Federal Climate Change Minister Penny Wong has announced the Australian Government’s detailed timetable for introduction of emissions trading. “The introduction of emissions trading will constitute the most significant economic and structural reform undertaken in Australia since the trade liberalisation of the 1980s,” Senator Wong says.
“The Rudd Government will take a careful and methodical approach to finalising the design of emissions trading, to get the best results for our climate while minimising the risks for our economy,” she says.
The timetable includes four phases of consultation on key design and implementation issues.
“Consultation is a key part of our methodical approach. An important step will be the release of a Green Paper in early July 2008, to encourage the community and industry to continue offering their ideas on the design and implementation of the scheme,” says Wong.
“I want to assure industry that the views they have already expressed will be taken into account when formulating our policy positions.
“We are also consulting the States and Territories through a working group of the Council of Australian Governments,” she says.
Consultation has begun with the convening of two roundtables involving peak industry and other non-government organisations in early March.
The Green Paper will canvass options and preferred approaches on issues, such as which industry sectors will be covered and how emission caps will be set.
It will also include ways to address the impacts of emissions trading on Australian households, emissions-intensive trade-exposed industries and other strongly affected sectors.
The second phase of public consultation will focus on the Green Paper and will occur from early July to early September 2008. A further phase will follow the release of the emission trading legislation in December 2008.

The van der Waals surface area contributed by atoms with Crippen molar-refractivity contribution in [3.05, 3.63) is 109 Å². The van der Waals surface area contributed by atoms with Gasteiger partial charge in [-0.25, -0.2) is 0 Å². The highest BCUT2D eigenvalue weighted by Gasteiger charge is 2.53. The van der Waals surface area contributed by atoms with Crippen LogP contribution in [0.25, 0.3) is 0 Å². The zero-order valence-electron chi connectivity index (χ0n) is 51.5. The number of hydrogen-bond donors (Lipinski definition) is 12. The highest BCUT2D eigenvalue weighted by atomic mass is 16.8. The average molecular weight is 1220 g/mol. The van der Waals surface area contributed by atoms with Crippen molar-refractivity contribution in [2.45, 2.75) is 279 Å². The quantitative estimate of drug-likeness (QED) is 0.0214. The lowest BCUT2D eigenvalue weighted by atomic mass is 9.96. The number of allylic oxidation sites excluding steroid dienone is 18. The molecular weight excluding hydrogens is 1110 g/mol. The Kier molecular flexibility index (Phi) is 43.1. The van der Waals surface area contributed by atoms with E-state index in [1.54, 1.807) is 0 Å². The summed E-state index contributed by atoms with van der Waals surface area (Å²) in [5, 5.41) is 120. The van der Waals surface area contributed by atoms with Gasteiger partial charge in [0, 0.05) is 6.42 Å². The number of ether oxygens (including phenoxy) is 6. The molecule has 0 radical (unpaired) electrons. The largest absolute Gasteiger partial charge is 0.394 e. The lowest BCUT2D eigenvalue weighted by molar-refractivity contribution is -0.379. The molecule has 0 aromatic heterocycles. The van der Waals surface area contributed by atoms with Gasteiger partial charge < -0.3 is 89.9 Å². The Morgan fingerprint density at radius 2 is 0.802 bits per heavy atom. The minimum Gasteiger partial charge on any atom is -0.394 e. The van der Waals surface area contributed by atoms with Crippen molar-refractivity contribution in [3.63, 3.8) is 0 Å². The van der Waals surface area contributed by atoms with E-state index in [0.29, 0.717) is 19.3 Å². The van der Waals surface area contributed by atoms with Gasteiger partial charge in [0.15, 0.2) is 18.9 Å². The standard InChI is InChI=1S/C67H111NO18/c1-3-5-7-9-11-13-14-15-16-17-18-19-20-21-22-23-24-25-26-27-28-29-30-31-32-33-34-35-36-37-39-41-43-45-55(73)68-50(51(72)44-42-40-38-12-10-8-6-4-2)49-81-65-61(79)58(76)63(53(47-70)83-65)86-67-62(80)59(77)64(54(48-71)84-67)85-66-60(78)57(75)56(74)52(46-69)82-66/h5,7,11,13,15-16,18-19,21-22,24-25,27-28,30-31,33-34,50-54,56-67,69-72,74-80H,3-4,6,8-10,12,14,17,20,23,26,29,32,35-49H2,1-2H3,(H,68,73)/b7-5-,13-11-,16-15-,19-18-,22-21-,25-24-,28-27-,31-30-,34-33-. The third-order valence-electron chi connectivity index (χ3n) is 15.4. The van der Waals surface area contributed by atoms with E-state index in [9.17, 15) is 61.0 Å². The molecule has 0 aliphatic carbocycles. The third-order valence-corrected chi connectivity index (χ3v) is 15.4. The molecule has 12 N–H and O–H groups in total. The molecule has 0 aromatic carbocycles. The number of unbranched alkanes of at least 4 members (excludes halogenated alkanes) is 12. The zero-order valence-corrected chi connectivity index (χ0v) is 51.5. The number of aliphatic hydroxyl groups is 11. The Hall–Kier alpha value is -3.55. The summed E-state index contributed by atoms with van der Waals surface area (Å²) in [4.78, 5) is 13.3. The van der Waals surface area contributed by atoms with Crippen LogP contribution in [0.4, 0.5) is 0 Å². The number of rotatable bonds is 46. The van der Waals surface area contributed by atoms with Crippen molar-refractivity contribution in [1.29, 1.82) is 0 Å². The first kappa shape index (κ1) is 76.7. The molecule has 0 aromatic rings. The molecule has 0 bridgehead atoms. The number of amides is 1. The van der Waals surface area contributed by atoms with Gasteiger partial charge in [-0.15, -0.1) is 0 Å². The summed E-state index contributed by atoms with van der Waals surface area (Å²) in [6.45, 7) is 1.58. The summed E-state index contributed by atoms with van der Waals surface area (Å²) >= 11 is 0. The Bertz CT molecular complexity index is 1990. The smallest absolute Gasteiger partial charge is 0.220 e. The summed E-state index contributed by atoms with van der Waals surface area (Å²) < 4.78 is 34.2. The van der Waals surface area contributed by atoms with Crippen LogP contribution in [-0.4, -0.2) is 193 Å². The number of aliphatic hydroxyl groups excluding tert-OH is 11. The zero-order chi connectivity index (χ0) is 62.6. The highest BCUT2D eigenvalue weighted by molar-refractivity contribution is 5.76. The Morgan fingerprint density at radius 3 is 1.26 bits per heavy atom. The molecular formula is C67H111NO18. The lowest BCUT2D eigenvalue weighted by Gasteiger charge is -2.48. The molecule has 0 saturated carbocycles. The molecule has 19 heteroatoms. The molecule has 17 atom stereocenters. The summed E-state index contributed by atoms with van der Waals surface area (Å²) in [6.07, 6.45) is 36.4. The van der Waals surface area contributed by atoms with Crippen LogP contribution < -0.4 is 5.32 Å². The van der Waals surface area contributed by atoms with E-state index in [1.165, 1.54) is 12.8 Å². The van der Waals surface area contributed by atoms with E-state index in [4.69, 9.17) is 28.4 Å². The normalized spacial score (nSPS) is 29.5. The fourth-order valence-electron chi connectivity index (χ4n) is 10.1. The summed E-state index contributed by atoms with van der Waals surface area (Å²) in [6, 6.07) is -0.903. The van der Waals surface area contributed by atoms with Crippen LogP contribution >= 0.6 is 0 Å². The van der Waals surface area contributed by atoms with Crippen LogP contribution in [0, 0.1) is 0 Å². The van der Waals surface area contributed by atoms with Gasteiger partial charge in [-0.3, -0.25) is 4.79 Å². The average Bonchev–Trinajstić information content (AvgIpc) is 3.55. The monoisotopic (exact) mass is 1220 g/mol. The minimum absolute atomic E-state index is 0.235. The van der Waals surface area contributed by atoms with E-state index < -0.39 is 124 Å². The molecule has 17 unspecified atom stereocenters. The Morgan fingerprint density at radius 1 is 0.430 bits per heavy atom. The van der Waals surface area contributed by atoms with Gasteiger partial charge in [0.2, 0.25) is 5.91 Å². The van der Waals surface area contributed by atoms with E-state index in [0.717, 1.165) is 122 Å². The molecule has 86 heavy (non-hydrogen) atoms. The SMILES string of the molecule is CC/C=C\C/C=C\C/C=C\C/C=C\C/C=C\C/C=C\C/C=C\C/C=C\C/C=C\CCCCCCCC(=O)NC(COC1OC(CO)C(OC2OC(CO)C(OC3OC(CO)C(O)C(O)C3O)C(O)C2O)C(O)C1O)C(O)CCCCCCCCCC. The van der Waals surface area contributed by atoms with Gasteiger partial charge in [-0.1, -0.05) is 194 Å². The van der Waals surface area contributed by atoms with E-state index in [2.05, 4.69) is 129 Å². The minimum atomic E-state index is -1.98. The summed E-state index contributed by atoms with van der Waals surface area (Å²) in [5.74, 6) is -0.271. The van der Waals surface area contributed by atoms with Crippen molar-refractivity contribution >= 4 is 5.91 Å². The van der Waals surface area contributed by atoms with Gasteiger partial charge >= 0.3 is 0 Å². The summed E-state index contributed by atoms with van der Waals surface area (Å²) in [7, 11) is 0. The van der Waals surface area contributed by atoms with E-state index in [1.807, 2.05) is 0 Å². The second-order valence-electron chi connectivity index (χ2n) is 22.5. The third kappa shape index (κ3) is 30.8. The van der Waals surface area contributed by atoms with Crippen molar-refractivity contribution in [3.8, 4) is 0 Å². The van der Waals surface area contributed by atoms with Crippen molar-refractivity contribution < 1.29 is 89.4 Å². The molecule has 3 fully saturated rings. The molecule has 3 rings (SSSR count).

The design of emissions trading will also be informed by economic modelling work being undertaken by the Australian Treasury, the work of the Garnaut Review, and the work done to date at the Federal, State and Territory levels.
“The Government will continue to seek input from the public, industry and nongovernment groups to ensure emissions trading gets the best results at the least cost,” Senator Wong says.
Emissions trading is central to achieving the Government’s goal of reducing Australia’s greenhouse emissions by 60 per cent by 2050.
“The cost of carbon under the emissions trading scheme will be determined by the market, because we will set a level of emissions, we will have permits up to that level and the market will trade and the market will set the price,” says Wong.
“Ratification of the Kyoto Protocol means that we do have a target for up to 2012, but we need a mid-term target and we have said we will set that after we consider the economic modelling that I have discussed, after we consider Professor Garnaut’s report and we will set that towards the end of the year,” she says.
“We are determined to undertake this reform as carefully and as methodically as is possible,” says Wong.